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Quickstart guide for the next generation Slack platform

In the following guide, you'll install the Slack CLI and authorize it in your workspace. Then, you'll use the CLI to scaffold a fully-functional next-generation app and run it locally.

In order to complete this quickstart guide, your workspace must be on a paid plan. Check out our FAQ for more details.

Step 1: Install the Slack CLI

Run the automated installer from your terminal window:

curl -fsSL | bash

This will install the Slack CLI and all required dependencies, including Deno, the runtime environment for our next-generation platform. If you have VSCode installed, the VSCode Deno extension will be installed.

Optional: Use an alias for the Slack CLI binary

The installation script will detect existing binaries named slack and bail if it finds one; it will not overwrite your existing slack binary.

If you want to install the CLI as anything other than slack, you can do so by passing the -s argument to the installer script:

curl -fsSL | bash -s <your-preferred-alias>

The alias you use should come after any flags used in the installation script. For example, if you use both flags noted below to pass a version and skip the Deno installation, your install script might look like this:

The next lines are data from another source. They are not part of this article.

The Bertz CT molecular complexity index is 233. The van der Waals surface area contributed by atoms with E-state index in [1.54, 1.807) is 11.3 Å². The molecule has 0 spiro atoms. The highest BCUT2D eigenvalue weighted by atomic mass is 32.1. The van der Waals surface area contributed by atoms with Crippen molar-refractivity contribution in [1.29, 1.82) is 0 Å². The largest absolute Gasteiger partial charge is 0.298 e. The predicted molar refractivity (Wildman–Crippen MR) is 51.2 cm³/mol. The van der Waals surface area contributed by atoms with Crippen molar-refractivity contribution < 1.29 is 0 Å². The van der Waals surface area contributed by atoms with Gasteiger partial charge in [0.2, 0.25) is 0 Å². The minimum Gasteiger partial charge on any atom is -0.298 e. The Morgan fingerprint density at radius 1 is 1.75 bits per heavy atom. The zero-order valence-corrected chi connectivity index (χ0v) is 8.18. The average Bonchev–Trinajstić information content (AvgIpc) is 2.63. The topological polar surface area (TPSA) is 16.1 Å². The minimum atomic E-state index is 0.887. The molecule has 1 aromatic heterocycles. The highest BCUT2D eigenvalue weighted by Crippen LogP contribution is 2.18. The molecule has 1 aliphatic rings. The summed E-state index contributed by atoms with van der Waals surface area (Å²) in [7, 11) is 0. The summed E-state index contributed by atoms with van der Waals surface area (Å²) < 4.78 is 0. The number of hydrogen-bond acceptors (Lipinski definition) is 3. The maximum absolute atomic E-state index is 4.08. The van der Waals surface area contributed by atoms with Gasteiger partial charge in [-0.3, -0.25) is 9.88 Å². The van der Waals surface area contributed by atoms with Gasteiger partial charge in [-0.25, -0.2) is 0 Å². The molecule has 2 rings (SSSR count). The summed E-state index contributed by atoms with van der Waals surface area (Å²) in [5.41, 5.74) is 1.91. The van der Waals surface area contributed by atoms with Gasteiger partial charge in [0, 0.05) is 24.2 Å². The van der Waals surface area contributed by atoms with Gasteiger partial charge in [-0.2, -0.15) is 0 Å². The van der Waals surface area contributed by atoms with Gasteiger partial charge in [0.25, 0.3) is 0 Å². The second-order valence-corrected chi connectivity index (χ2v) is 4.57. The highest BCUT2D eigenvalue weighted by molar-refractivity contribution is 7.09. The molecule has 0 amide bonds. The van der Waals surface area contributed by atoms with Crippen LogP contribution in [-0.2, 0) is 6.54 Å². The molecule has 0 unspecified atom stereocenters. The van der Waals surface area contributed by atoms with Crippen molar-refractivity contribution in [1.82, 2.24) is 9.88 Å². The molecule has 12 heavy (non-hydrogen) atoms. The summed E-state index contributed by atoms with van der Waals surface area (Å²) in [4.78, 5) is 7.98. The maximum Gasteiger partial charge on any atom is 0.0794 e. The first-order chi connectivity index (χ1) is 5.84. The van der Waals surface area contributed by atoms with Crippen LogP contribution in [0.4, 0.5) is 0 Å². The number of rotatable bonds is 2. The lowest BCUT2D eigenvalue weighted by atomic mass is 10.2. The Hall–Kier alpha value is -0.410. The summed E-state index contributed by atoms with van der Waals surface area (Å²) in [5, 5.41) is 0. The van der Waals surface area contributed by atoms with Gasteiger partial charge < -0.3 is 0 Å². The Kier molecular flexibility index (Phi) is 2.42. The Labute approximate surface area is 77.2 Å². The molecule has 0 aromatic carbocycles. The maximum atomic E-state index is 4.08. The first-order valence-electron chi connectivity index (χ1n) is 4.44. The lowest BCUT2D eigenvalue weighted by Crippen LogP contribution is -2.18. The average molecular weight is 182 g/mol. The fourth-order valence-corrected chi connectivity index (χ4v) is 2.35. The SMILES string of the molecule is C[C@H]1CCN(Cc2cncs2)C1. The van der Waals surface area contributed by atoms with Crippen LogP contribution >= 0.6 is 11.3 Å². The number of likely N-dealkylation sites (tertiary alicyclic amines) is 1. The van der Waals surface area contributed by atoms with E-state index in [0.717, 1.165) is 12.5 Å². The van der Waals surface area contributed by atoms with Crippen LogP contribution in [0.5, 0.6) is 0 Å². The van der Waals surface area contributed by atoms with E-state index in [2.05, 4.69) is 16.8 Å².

curl -fsSL | bash -s -- -v 2.1.0 -d <your-preferred-alias>

Custom installation

There are two optional flags available to customize the installation.

  1. Specify a version you'd like to install using the version flag, -v. The absence of this flag will ensure the latest CLI version is installed.
curl -fsSL | bash -s -- -v 2.1.0
  1. Skip the Deno installation by using the -d flag, like this:
curl -fsSL | bash -s -- -d

Run the automated installer from Windows PowerShell:

irm | iex

This will install the Slack CLI and all required dependencies, including Deno, the runtime environment for our next-generation platform. If you have VSCode installed, the VSCode Deno extension will be installed.

Custom installation

There are several flags available to customize the installation. Since flags cannot be passed to remote scripts, you must first download the installation script to a local file:

irm -outfile 'install-windows.ps1'

The available flags are:

Flag What it does Example
-Alias Installs the Slack CLI as the provided alias -Alias slackcli will create a binary named slackcli.exe and add it to your path